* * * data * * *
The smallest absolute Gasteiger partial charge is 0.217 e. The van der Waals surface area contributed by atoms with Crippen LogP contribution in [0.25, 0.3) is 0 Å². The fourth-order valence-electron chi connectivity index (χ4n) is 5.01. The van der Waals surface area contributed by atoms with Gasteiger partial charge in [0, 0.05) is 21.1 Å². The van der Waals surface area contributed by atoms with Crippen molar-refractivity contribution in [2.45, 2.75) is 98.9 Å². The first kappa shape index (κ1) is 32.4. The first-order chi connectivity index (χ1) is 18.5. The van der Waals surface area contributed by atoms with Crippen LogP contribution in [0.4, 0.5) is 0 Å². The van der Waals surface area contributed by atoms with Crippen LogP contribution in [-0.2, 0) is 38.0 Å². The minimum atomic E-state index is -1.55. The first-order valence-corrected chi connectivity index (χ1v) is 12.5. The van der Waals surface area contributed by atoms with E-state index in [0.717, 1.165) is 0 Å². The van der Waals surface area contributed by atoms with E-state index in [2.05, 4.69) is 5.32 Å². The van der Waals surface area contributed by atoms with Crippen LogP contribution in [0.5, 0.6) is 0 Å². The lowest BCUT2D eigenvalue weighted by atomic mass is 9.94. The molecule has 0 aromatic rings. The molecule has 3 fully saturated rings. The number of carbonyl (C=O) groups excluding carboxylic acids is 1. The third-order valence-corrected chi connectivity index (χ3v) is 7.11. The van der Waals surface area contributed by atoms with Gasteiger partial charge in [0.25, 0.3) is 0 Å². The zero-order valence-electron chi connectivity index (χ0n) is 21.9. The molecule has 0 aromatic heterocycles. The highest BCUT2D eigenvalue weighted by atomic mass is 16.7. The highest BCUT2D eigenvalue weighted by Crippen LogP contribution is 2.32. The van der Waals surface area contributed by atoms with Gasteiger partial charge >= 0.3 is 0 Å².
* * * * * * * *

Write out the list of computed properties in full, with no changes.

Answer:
The smallest absolute Gasteiger partial charge is 0.217 e. The van der Waals surface area contributed by atoms with Crippen LogP contribution in [0.25, 0.3) is 0 Å². The fourth-order valence-electron chi connectivity index (χ4n) is 5.01. The van der Waals surface area contributed by atoms with Gasteiger partial charge in [0, 0.05) is 21.1 Å². The van der Waals surface area contributed by atoms with Crippen molar-refractivity contribution in [2.45, 2.75) is 98.9 Å². The first kappa shape index (κ1) is 32.4. The first-order chi connectivity index (χ1) is 18.5. The van der Waals surface area contributed by atoms with Crippen LogP contribution in [0.4, 0.5) is 0 Å². The van der Waals surface area contributed by atoms with Crippen LogP contribution in [-0.2, 0) is 38.0 Å². The minimum atomic E-state index is -1.55. The first-order valence-corrected chi connectivity index (χ1v) is 12.5. The van der Waals surface area contributed by atoms with E-state index in [0.717, 1.165) is 0 Å². The van der Waals surface area contributed by atoms with E-state index in [2.05, 4.69) is 5.32 Å². The van der Waals surface area contributed by atoms with Crippen LogP contribution in [0.5, 0.6) is 0 Å². The lowest BCUT2D eigenvalue weighted by atomic mass is 9.94. The molecule has 0 aromatic rings. The molecule has 3 fully saturated rings. The number of carbonyl (C=O) groups excluding carboxylic acids is 1. The third-order valence-corrected chi connectivity index (χ3v) is 7.11. The van der Waals surface area contributed by atoms with Gasteiger partial charge in [0.25, 0.3) is 0 Å². The zero-order valence-electron chi connectivity index (χ0n) is 21.9. The molecule has 0 aromatic heterocycles. The highest BCUT2D eigenvalue weighted by atomic mass is 16.7. The highest BCUT2D eigenvalue weighted by Crippen LogP contribution is 2.32. The van der Waals surface area contributed by atoms with Gasteiger partial charge >= 0.3 is 0 Å².